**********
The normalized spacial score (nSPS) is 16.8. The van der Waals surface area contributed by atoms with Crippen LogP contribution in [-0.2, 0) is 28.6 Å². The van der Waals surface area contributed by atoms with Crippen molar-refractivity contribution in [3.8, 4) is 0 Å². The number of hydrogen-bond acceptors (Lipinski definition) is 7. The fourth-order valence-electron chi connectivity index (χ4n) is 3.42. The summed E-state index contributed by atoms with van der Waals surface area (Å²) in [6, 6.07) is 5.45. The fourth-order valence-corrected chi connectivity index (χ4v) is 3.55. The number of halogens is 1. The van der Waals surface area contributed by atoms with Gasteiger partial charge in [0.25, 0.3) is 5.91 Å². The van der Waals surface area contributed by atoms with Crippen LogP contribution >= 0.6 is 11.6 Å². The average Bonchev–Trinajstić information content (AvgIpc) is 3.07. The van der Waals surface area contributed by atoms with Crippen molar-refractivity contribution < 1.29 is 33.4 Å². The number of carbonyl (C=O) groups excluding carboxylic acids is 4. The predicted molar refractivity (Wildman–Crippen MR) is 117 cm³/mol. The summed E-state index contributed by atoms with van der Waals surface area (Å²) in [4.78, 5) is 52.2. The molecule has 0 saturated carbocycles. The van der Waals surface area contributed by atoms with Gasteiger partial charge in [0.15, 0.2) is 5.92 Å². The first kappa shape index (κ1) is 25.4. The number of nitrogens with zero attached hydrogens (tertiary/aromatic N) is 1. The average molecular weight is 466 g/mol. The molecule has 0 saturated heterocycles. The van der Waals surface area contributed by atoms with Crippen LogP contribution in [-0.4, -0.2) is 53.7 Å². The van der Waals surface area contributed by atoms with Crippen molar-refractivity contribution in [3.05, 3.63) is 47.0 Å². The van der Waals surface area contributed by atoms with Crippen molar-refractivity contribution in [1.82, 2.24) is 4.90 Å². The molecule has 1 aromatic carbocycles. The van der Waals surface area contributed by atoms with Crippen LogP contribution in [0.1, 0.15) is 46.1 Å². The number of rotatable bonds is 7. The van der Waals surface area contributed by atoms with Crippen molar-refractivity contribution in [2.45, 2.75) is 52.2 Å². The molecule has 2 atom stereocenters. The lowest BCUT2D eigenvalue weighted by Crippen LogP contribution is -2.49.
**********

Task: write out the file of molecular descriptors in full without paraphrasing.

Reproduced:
The normalized spacial score (nSPS) is 16.8. The van der Waals surface area contributed by atoms with Crippen LogP contribution in [-0.2, 0) is 28.6 Å². The van der Waals surface area contributed by atoms with Crippen molar-refractivity contribution in [3.8, 4) is 0 Å². The number of hydrogen-bond acceptors (Lipinski definition) is 7. The fourth-order valence-electron chi connectivity index (χ4n) is 3.42. The summed E-state index contributed by atoms with van der Waals surface area (Å²) in [6, 6.07) is 5.45. The fourth-order valence-corrected chi connectivity index (χ4v) is 3.55. The number of halogens is 1. The van der Waals surface area contributed by atoms with Gasteiger partial charge in [0.25, 0.3) is 5.91 Å². The van der Waals surface area contributed by atoms with Crippen LogP contribution >= 0.6 is 11.6 Å². The average Bonchev–Trinajstić information content (AvgIpc) is 3.07. The van der Waals surface area contributed by atoms with Crippen molar-refractivity contribution < 1.29 is 33.4 Å². The number of carbonyl (C=O) groups excluding carboxylic acids is 4. The predicted molar refractivity (Wildman–Crippen MR) is 117 cm³/mol. The summed E-state index contributed by atoms with van der Waals surface area (Å²) in [4.78, 5) is 52.2. The molecule has 0 saturated carbocycles. The van der Waals surface area contributed by atoms with Gasteiger partial charge in [0.15, 0.2) is 5.92 Å². The first kappa shape index (κ1) is 25.4. The number of nitrogens with zero attached hydrogens (tertiary/aromatic N) is 1. The average molecular weight is 466 g/mol. The molecule has 0 saturated heterocycles. The van der Waals surface area contributed by atoms with Crippen LogP contribution in [-0.4, -0.2) is 53.7 Å². The van der Waals surface area contributed by atoms with Crippen molar-refractivity contribution in [3.05, 3.63) is 47.0 Å². The van der Waals surface area contributed by atoms with Crippen molar-refractivity contribution in [1.82, 2.24) is 4.90 Å². The molecule has 1 aromatic carbocycles. The van der Waals surface area contributed by atoms with Crippen LogP contribution in [0.1, 0.15) is 46.1 Å². The number of rotatable bonds is 7. The van der Waals surface area contributed by atoms with Crippen molar-refractivity contribution in [2.45, 2.75) is 52.2 Å². The molecule has 2 atom stereocenters. The lowest BCUT2D eigenvalue weighted by Crippen LogP contribution is -2.49.